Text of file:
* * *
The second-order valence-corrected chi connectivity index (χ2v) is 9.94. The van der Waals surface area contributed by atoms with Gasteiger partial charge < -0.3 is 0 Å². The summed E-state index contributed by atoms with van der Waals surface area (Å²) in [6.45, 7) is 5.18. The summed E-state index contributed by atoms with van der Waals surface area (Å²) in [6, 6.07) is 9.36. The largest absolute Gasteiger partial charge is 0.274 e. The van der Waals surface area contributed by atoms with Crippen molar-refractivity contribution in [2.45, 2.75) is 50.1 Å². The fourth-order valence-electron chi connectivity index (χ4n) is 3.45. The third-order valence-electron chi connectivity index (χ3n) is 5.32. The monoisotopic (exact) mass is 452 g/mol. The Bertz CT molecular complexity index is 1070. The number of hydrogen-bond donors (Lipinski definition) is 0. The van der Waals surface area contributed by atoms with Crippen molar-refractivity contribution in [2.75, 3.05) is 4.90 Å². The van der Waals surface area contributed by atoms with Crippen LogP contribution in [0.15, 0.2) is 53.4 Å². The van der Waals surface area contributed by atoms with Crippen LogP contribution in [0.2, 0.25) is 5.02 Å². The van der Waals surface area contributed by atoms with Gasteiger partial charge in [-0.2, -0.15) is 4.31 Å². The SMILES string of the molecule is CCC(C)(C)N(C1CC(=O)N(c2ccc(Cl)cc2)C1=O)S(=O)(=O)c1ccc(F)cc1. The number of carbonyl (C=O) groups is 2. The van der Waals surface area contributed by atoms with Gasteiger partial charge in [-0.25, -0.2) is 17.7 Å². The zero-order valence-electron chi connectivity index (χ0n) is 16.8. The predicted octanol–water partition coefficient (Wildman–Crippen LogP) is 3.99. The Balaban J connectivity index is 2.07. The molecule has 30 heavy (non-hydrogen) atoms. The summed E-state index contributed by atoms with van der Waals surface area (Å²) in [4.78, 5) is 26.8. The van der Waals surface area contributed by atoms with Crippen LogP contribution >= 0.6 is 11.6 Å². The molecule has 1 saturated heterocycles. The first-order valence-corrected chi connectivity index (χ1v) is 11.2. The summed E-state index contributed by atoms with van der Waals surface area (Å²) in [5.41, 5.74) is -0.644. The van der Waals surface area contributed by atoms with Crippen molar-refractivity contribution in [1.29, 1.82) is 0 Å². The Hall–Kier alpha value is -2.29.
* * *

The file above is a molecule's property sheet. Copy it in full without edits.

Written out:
The second-order valence-corrected chi connectivity index (χ2v) is 9.94. The van der Waals surface area contributed by atoms with Gasteiger partial charge < -0.3 is 0 Å². The summed E-state index contributed by atoms with van der Waals surface area (Å²) in [6.45, 7) is 5.18. The summed E-state index contributed by atoms with van der Waals surface area (Å²) in [6, 6.07) is 9.36. The largest absolute Gasteiger partial charge is 0.274 e. The van der Waals surface area contributed by atoms with Crippen molar-refractivity contribution in [2.45, 2.75) is 50.1 Å². The fourth-order valence-electron chi connectivity index (χ4n) is 3.45. The third-order valence-electron chi connectivity index (χ3n) is 5.32. The monoisotopic (exact) mass is 452 g/mol. The Bertz CT molecular complexity index is 1070. The number of hydrogen-bond donors (Lipinski definition) is 0. The van der Waals surface area contributed by atoms with Crippen molar-refractivity contribution in [2.75, 3.05) is 4.90 Å². The van der Waals surface area contributed by atoms with Crippen LogP contribution in [0.15, 0.2) is 53.4 Å². The van der Waals surface area contributed by atoms with Crippen LogP contribution in [0.2, 0.25) is 5.02 Å². The van der Waals surface area contributed by atoms with Gasteiger partial charge in [-0.2, -0.15) is 4.31 Å². The SMILES string of the molecule is CCC(C)(C)N(C1CC(=O)N(c2ccc(Cl)cc2)C1=O)S(=O)(=O)c1ccc(F)cc1. The number of carbonyl (C=O) groups is 2. The van der Waals surface area contributed by atoms with Gasteiger partial charge in [-0.25, -0.2) is 17.7 Å². The zero-order valence-electron chi connectivity index (χ0n) is 16.8. The predicted octanol–water partition coefficient (Wildman–Crippen LogP) is 3.99. The Balaban J connectivity index is 2.07. The molecule has 30 heavy (non-hydrogen) atoms. The summed E-state index contributed by atoms with van der Waals surface area (Å²) in [4.78, 5) is 26.8. The van der Waals surface area contributed by atoms with Crippen LogP contribution >= 0.6 is 11.6 Å². The molecule has 1 saturated heterocycles. The first-order valence-corrected chi connectivity index (χ1v) is 11.2. The summed E-state index contributed by atoms with van der Waals surface area (Å²) in [5.41, 5.74) is -0.644. The van der Waals surface area contributed by atoms with Crippen molar-refractivity contribution in [1.29, 1.82) is 0 Å². The Hall–Kier alpha value is -2.29.